Larry Carpman, class of '75, has scored a notable “First” for Journalism: He is its first graduate ever to be named to the UMass Board of Trustees. Appointed by Governor Deval Patrick, Carpman is the founder of Carpman Communications. He and his wife Pamela, who has been a photographer at the White House for the global news agency AFP and a prize-winning photographer for the Providence Journal, have two sons. They live in Marshfield, Mass.
“In the spring of 2001, 30 years after I first walked into the Journalism office, I was contacted by David Shribman, a former editor with The Boston Globe, who was working on his book, I Remember My Teacher,” Carpman recalls. “He asked if I had a memory of a teacher that I would contribute to his compilation of teacher memories. It was an easy request for me.”
Carpman picked Howard Ziff, the founder of Journalism at UMass. “He showed me how important passion is in one’s life and studies,” wrote Carpman. “His application of passion was broad. He was passionate about principle and ethics and the need to apply those things. I was your basic college student and, because of him, I realized that you have to really feel things deeply and that, to have fun in life, you have to have impact.”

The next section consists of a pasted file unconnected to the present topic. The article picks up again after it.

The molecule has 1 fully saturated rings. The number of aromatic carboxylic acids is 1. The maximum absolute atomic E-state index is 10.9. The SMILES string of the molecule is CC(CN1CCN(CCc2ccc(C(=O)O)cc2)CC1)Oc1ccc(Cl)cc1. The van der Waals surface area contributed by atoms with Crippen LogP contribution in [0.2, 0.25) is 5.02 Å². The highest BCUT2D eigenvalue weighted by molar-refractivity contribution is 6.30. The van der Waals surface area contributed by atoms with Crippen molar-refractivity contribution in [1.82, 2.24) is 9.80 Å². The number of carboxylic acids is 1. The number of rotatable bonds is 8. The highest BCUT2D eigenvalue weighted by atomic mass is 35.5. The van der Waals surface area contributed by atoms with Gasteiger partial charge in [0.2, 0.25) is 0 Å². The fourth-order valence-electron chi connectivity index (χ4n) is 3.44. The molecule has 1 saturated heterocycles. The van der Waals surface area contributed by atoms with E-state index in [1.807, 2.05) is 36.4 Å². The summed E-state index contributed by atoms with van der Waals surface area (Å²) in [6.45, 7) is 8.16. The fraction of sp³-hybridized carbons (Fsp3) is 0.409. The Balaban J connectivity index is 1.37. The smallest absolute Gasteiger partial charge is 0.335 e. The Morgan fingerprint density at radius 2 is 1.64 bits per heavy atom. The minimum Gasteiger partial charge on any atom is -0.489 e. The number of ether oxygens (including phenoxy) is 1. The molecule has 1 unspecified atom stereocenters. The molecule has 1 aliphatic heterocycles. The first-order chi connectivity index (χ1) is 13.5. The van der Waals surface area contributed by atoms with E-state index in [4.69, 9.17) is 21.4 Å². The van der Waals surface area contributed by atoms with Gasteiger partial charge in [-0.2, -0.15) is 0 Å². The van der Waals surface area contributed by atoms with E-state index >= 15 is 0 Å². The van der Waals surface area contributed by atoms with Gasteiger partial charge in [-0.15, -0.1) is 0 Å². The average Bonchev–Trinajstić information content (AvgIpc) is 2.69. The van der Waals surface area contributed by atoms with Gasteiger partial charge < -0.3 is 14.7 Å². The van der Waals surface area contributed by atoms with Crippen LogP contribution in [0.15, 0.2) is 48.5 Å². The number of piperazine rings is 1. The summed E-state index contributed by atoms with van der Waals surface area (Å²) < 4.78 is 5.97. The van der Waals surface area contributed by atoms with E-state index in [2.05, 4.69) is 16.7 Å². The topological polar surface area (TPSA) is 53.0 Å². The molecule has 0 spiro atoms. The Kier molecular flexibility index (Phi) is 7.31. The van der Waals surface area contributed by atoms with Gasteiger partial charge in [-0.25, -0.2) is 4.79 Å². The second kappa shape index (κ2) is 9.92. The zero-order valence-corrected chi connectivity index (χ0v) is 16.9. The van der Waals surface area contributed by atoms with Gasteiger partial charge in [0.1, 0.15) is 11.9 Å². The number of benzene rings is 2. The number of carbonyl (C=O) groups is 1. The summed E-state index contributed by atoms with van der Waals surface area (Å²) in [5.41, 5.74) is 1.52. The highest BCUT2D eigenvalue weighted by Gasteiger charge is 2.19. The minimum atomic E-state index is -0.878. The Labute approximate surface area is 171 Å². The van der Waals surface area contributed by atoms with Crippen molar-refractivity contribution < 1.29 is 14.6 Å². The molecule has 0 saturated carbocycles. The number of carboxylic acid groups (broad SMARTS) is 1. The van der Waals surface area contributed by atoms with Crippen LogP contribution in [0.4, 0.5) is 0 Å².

In the decades after UMass, Carpman’s assignments have included 15 years of work in Washington, DC, first as the press secretary to Senator John Kerry for 12 years and then as Director of Corporate Communications for The Nature Conservancy. “I returned to Boston in 1996 to help Kerry win the Mother of All Senate races [against then Governor William Weld].”
He has remained in the state since. He has been Deval Patrick’s communications advisor in the Governor’s two campaigns and, for the last 14 years, has taught a course at Boston University, “Persuasion and Public Opinion.”
Carpman grew up in the Boston neighborhood of Mattapan and went to the Boston Latin School, the oldest public high school in the country. While taking six years of Latin and two years of Greek, he sparked his interest in Journalism by working on the school newspaper. At UMass, he worked on The Daily Collegian. His reporting included a three-part series on the likely impact of the advent of the first mega-mall on Route 9 in Hadley. He also served as Collegian news editor. “I remember that all work on the paper stopped for 30 minutes at 4:30 so that the editors could watch 'The Three Stooges' on TV.”
More recently, said Carpman, “a few days before my appointment to the board was announced, I got an email out of the blue from a 2010 UMass Amherst graduate asking if I’d speak to him about his career and future. I enjoy talking to ‘kids’ and offering what advice I might have, so I said yes and asked him how he came to connect. ‘I just looked in the UMass alumni directory and you seemed like a good fit for what I want to do,’ he said.
“For me, UMass Journalism turned out to be a ‘good fit’ for what I now do in my life and career. I can’t wait to return the favor.”